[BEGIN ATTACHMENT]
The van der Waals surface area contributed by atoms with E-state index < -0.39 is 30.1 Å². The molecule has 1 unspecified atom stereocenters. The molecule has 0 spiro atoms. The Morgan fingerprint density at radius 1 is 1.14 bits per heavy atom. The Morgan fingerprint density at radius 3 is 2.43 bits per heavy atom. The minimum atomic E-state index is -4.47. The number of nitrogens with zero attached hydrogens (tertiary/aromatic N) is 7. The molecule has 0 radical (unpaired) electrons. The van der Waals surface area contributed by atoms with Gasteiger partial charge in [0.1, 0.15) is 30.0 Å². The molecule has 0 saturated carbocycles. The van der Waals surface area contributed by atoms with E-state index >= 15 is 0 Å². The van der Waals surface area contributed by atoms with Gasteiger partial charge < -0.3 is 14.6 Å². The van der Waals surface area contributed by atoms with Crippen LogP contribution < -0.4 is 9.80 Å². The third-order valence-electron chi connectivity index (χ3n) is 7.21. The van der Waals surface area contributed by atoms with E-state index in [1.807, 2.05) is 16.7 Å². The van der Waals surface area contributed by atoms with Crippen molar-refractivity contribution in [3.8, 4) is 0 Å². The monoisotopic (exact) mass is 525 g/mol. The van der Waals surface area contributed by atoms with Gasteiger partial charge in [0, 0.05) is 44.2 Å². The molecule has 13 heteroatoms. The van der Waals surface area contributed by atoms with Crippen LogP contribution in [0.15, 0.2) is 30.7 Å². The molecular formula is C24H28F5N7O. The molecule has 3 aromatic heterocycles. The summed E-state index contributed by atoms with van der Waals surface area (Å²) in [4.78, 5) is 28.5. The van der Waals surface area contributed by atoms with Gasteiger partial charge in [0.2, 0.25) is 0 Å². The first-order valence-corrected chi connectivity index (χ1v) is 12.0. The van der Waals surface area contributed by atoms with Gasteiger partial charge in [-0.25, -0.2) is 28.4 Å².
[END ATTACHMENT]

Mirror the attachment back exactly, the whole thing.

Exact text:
The van der Waals surface area contributed by atoms with E-state index < -0.39 is 30.1 Å². The molecule has 1 unspecified atom stereocenters. The molecule has 0 spiro atoms. The Morgan fingerprint density at radius 1 is 1.14 bits per heavy atom. The Morgan fingerprint density at radius 3 is 2.43 bits per heavy atom. The minimum atomic E-state index is -4.47. The number of nitrogens with zero attached hydrogens (tertiary/aromatic N) is 7. The molecule has 0 radical (unpaired) electrons. The van der Waals surface area contributed by atoms with Gasteiger partial charge in [0.1, 0.15) is 30.0 Å². The molecule has 0 saturated carbocycles. The van der Waals surface area contributed by atoms with E-state index >= 15 is 0 Å². The van der Waals surface area contributed by atoms with Gasteiger partial charge < -0.3 is 14.6 Å². The van der Waals surface area contributed by atoms with Crippen LogP contribution < -0.4 is 9.80 Å². The third-order valence-electron chi connectivity index (χ3n) is 7.21. The van der Waals surface area contributed by atoms with E-state index in [1.807, 2.05) is 16.7 Å². The van der Waals surface area contributed by atoms with Crippen molar-refractivity contribution in [3.8, 4) is 0 Å². The monoisotopic (exact) mass is 525 g/mol. The van der Waals surface area contributed by atoms with Gasteiger partial charge in [0, 0.05) is 44.2 Å². The molecule has 13 heteroatoms. The van der Waals surface area contributed by atoms with Crippen LogP contribution in [0.15, 0.2) is 30.7 Å². The molecular formula is C24H28F5N7O. The molecule has 3 aromatic heterocycles. The summed E-state index contributed by atoms with van der Waals surface area (Å²) in [4.78, 5) is 28.5. The van der Waals surface area contributed by atoms with Gasteiger partial charge in [0.2, 0.25) is 0 Å². The first-order valence-corrected chi connectivity index (χ1v) is 12.0. The van der Waals surface area contributed by atoms with Gasteiger partial charge in [-0.25, -0.2) is 28.4 Å².